That is quite interesting how the kids who got retested and still able to get into citywide placements. My child got 99 and applied for all the citywide schools and is waitlisted for all, but placement is very unlikely. So I am wondering how others are still able to get placement in Aug? Did they leave some spots open for them….
The DOE is being very vague on how seats were assigned. Here’s what I suspect happened: In the first round, all the G&T citywide and district seats were filled. But there are always parents who turn down those spots, even at the most coveted schools. Those seats then became the “in play” seats for the second round of students who got retested in August.
A second lottery was held for that cohort, and placement distributed accordingly.
Of course, what that means is that families already on the waitlist after the first round were pushed further down.
My son dropped from #8 to #9 for NEST kindergarten….
Our waitlist number at NEST dropped from 9 to 10. For whatever that’s worth….
We went from 31 on Lower Lab waitlist to 34 last week and now it is at 32….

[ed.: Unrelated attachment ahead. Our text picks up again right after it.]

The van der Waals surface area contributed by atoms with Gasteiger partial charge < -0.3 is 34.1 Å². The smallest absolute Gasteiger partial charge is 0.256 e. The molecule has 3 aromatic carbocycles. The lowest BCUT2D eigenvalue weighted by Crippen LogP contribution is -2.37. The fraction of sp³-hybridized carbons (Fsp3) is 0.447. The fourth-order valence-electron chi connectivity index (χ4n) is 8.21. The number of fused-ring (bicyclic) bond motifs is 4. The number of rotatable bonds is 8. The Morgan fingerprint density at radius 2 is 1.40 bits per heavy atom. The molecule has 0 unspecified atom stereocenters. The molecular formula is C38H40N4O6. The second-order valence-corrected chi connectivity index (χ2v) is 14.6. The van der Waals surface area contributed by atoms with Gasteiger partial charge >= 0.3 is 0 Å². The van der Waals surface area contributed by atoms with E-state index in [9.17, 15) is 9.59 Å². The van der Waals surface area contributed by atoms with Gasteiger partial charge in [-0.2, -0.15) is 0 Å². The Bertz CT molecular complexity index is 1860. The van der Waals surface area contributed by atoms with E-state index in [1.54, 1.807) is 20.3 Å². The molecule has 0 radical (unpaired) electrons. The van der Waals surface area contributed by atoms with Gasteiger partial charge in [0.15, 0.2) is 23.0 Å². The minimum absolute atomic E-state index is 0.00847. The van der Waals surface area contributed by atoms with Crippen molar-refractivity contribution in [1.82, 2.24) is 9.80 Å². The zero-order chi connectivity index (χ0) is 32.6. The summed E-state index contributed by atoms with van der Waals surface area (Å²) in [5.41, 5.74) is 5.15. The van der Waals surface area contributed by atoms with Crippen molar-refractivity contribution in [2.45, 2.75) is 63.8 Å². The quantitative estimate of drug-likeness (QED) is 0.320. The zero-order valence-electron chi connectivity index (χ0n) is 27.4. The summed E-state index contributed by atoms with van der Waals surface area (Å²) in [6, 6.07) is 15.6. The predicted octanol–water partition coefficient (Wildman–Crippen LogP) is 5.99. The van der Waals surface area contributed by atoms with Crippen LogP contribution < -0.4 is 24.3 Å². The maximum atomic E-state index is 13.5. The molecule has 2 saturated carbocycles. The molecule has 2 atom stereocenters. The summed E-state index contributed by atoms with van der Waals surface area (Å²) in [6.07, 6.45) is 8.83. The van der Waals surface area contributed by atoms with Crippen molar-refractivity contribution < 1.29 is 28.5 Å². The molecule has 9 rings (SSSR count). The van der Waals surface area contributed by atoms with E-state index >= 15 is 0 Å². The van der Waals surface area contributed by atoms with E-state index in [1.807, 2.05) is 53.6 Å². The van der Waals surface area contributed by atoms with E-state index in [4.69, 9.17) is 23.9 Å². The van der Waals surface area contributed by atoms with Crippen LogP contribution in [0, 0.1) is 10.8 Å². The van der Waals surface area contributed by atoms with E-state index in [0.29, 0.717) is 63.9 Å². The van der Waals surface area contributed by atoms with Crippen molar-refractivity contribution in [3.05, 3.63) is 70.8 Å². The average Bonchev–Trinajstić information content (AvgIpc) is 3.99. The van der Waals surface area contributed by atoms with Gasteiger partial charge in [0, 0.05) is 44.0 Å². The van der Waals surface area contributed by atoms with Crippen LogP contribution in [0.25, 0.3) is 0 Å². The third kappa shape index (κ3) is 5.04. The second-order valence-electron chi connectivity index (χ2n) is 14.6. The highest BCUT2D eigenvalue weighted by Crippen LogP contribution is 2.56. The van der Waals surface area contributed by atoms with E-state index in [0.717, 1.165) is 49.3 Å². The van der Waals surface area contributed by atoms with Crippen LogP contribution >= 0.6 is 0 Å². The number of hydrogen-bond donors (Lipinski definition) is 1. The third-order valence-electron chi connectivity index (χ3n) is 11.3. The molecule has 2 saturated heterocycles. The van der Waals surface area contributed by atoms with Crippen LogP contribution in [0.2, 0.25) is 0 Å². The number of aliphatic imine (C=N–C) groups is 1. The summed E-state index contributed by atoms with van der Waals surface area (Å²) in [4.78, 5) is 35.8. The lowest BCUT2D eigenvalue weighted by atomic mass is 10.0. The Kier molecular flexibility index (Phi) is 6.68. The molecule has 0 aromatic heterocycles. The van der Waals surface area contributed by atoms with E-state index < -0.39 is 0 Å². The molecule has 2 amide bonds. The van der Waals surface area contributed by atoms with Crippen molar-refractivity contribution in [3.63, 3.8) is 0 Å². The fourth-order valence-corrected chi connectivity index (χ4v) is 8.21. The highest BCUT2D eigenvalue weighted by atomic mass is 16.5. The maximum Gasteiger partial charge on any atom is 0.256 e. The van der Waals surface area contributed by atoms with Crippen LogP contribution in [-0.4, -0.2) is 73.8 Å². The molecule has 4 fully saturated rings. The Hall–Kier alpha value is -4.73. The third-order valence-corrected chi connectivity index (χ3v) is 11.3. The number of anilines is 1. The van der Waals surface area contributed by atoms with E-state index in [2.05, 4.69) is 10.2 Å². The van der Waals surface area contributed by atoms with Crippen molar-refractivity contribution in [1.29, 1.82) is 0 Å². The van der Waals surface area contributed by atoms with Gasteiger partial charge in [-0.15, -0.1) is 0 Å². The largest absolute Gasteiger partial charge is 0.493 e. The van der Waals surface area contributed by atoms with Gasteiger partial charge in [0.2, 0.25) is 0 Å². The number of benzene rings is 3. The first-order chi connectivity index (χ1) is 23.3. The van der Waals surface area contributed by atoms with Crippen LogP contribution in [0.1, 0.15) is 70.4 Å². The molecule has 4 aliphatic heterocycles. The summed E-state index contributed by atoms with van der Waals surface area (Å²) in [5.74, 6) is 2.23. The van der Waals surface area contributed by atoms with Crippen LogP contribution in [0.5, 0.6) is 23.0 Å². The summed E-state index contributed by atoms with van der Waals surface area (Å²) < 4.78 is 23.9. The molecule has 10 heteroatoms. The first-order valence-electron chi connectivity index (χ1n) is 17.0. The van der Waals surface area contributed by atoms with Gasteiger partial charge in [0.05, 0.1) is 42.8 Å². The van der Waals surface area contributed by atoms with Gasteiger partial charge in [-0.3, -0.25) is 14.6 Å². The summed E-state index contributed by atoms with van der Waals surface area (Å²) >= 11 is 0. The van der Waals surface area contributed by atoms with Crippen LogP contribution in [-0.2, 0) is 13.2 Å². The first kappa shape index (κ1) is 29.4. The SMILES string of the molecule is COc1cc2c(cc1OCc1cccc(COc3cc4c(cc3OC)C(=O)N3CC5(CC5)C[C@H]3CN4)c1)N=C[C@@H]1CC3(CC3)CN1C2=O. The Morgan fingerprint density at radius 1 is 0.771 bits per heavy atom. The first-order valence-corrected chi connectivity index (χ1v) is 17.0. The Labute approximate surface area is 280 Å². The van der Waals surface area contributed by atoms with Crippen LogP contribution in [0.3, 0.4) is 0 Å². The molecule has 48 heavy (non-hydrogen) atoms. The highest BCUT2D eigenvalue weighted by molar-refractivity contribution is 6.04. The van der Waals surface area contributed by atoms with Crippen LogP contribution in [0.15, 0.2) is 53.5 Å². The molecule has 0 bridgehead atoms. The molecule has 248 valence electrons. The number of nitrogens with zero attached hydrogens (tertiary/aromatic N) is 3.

My son qualified to apply to district 2 schools. His score was not super high but we applied to the two programs near us. His placement on the waitlist has fluctuated between 37 and 31. Problem to me is that every time his position improves a few points it then moves in the opposite direction. I find it annoying that you do all you are asked to do and you have your chance at placement decrease because kids that scored better but who were not on the list originally are added and are placed ahead. I think if you qualified to apply and did not you should not move ahead of those who did apply from the start….
Wait, how did they receive seats ahead of qualified people already in the waitlist? How did they get priority? My child scored a 99 and was pretty far down on the waitlist for the three city-wide schools we applied to. But if a spot came available how did that group that got re-tested get priority over my child and everyone else that was already on the waitlist? I don’t understand this….